Question to experienced RE investors

5 Replies

I own one house in a regrowing market in MD. I have owned this property for 4 years and started living here almost 2 years ago. I bought the house with about $50,000 in equity but since then I have had tenant issues and almost lost my house to foreclosure but ended up working things out with the bank and remodifying my loan. Since then I have done a ton of work in here and although the market is going up, my contractor is telling me that I need to fix the roof(which is in fair condition) before I sell the house. But I'm ready to put it up now "as is." I bought the house for $125k. Back then it appraised for $170k. I have gotten a few rough estimates and the house is now valued approximately at $220k but the modification bumped my loan up to $136k.i have already spent about $25k in home improvements. Should I fix the roof? Would not fixing it be a huge blow to the profit?

Investors will buy headaches as they see them as a way to walk into equity... Owner Occupants generally don't want that.  You'll find a couple that are looking for fixer uppers for sweat equity but generally a roof falls outside of something they can do themselves so it wouldn't really be attractive to them either.

If you're selling to someone as a home, I'd fix the roof.

Generally speaking the rebate you'd have to offer to get someone to ignore the problem will be larger than fixing the problem.

Also look at it from a cash perspective... would they rather put their 3.5% down on $250k or put 3.5% down on $240k and immediately have to spend $10k to fix the roof?  Pretty easy math for most... most buyers value cash pretty similarly to investors.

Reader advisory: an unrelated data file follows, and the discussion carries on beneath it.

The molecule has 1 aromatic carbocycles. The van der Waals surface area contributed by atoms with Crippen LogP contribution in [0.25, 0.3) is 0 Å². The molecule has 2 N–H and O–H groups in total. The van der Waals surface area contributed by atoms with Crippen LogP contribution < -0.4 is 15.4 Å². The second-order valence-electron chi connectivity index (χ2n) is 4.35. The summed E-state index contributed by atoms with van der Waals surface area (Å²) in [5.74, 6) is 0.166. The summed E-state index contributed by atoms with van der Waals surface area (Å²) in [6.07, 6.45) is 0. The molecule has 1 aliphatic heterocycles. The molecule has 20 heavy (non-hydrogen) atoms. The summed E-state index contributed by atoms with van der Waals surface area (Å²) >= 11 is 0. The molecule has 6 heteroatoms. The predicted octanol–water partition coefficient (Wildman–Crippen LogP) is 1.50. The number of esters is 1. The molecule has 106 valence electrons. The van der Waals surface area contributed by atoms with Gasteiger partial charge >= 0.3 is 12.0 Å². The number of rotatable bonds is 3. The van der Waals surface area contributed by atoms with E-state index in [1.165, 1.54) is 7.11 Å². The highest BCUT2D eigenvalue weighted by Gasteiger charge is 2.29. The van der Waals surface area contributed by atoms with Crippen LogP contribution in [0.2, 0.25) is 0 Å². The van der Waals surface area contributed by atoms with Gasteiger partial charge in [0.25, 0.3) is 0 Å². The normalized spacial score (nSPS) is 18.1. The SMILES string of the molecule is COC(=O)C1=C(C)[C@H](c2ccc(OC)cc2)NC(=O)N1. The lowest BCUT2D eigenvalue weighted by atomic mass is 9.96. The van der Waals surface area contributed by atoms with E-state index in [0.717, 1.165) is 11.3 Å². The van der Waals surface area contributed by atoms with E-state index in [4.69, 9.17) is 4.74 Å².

Then I don't know what to do because I certainly don't have $10k to fix the roof myself. Can it not be a contingency expense on the cost of the house?

A lot depends on how bad the roof really is, and if it's bad enough to cause trouble with lenders. If it's not too bad then you may be able to get the roof 'certified' by a roofing inspector. If it is very bad then a buyer may not be able to secure a loan. But if that's the case, you may be able to get the roof redone with the roofer getting paid at closing so the money doesn't have to come out of your pocket up front. 

Allen, 

You indicated the roof is in fair condition, which leads me to believe it's not leaking or causing damage. If this is the case, sell it as is. When you get offers, look at the buyers financing contingency. If they are attempting to get FHA financing, the roof may or may not become an issue. If the buyer is getting a conventional loan, the roof will most likely not matter. Don't be afraid to ask about your buyers financing intentions.

Good Luck

Derek Dombeck

Thank u guys for the insightful responses. 

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